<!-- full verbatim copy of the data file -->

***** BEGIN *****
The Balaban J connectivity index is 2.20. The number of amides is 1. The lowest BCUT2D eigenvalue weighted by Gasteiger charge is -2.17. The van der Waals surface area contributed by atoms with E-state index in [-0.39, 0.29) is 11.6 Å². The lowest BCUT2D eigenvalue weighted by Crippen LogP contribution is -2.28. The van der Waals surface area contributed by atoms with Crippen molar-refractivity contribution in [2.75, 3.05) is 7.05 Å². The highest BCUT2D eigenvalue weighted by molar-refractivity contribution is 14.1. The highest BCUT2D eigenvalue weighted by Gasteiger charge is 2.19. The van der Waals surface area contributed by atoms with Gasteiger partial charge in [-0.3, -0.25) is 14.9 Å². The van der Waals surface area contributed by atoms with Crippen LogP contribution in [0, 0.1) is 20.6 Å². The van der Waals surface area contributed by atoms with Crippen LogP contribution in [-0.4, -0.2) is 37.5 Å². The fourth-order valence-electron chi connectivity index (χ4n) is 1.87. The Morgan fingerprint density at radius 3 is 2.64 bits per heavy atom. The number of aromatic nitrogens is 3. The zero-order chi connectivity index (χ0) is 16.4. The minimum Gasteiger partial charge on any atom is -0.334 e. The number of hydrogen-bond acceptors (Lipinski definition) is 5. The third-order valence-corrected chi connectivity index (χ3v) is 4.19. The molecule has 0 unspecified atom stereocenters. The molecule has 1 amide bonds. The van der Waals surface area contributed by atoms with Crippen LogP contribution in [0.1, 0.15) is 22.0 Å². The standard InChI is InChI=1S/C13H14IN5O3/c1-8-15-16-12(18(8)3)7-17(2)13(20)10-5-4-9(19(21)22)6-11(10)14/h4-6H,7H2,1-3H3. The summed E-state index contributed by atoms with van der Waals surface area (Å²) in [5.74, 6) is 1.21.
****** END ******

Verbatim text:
The Balaban J connectivity index is 2.20. The number of amides is 1. The lowest BCUT2D eigenvalue weighted by Gasteiger charge is -2.17. The van der Waals surface area contributed by atoms with E-state index in [-0.39, 0.29) is 11.6 Å². The lowest BCUT2D eigenvalue weighted by Crippen LogP contribution is -2.28. The van der Waals surface area contributed by atoms with Crippen molar-refractivity contribution in [2.75, 3.05) is 7.05 Å². The highest BCUT2D eigenvalue weighted by molar-refractivity contribution is 14.1. The highest BCUT2D eigenvalue weighted by Gasteiger charge is 2.19. The van der Waals surface area contributed by atoms with Gasteiger partial charge in [-0.3, -0.25) is 14.9 Å². The van der Waals surface area contributed by atoms with Crippen LogP contribution in [0, 0.1) is 20.6 Å². The van der Waals surface area contributed by atoms with Crippen LogP contribution in [-0.4, -0.2) is 37.5 Å². The fourth-order valence-electron chi connectivity index (χ4n) is 1.87. The Morgan fingerprint density at radius 3 is 2.64 bits per heavy atom. The number of aromatic nitrogens is 3. The zero-order chi connectivity index (χ0) is 16.4. The minimum Gasteiger partial charge on any atom is -0.334 e. The number of hydrogen-bond acceptors (Lipinski definition) is 5. The third-order valence-corrected chi connectivity index (χ3v) is 4.19. The molecule has 0 unspecified atom stereocenters. The molecule has 1 amide bonds. The van der Waals surface area contributed by atoms with Crippen LogP contribution in [0.1, 0.15) is 22.0 Å². The standard InChI is InChI=1S/C13H14IN5O3/c1-8-15-16-12(18(8)3)7-17(2)13(20)10-5-4-9(19(21)22)6-11(10)14/h4-6H,7H2,1-3H3. The summed E-state index contributed by atoms with van der Waals surface area (Å²) in [5.74, 6) is 1.21.